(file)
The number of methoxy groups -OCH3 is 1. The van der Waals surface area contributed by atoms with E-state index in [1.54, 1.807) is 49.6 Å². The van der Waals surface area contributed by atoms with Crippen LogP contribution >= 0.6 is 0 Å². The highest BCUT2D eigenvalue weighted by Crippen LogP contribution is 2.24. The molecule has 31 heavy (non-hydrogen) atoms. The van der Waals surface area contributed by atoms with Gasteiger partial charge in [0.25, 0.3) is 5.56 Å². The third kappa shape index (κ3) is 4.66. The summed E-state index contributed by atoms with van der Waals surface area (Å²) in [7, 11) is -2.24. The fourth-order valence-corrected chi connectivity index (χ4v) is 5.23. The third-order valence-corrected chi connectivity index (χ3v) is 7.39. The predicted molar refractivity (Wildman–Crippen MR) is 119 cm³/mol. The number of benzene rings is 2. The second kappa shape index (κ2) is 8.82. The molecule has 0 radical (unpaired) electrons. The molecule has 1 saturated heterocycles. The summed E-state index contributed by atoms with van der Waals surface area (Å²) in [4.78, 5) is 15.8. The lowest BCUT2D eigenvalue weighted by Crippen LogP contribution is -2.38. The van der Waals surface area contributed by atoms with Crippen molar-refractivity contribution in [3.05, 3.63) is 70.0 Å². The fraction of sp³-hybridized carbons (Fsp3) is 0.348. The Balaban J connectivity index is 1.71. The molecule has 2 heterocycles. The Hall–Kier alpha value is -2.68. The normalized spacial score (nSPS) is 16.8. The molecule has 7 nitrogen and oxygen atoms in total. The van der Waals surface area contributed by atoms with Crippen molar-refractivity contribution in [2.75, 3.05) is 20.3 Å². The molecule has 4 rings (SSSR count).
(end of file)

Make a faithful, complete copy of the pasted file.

The number of methoxy groups -OCH3 is 1. The van der Waals surface area contributed by atoms with E-state index in [1.54, 1.807) is 49.6 Å². The van der Waals surface area contributed by atoms with Crippen LogP contribution >= 0.6 is 0 Å². The highest BCUT2D eigenvalue weighted by Crippen LogP contribution is 2.24. The molecule has 31 heavy (non-hydrogen) atoms. The van der Waals surface area contributed by atoms with Gasteiger partial charge in [0.25, 0.3) is 5.56 Å². The third kappa shape index (κ3) is 4.66. The summed E-state index contributed by atoms with van der Waals surface area (Å²) in [7, 11) is -2.24. The fourth-order valence-corrected chi connectivity index (χ4v) is 5.23. The third-order valence-corrected chi connectivity index (χ3v) is 7.39. The predicted molar refractivity (Wildman–Crippen MR) is 119 cm³/mol. The number of benzene rings is 2. The second kappa shape index (κ2) is 8.82. The molecule has 0 radical (unpaired) electrons. The molecule has 1 saturated heterocycles. The summed E-state index contributed by atoms with van der Waals surface area (Å²) in [4.78, 5) is 15.8. The lowest BCUT2D eigenvalue weighted by Crippen LogP contribution is -2.38. The van der Waals surface area contributed by atoms with Crippen molar-refractivity contribution in [3.05, 3.63) is 70.0 Å². The fraction of sp³-hybridized carbons (Fsp3) is 0.348. The Balaban J connectivity index is 1.71. The molecule has 2 heterocycles. The Hall–Kier alpha value is -2.68. The normalized spacial score (nSPS) is 16.8. The molecule has 7 nitrogen and oxygen atoms in total. The van der Waals surface area contributed by atoms with Crippen molar-refractivity contribution in [2.75, 3.05) is 20.3 Å². The molecule has 4 rings (SSSR count).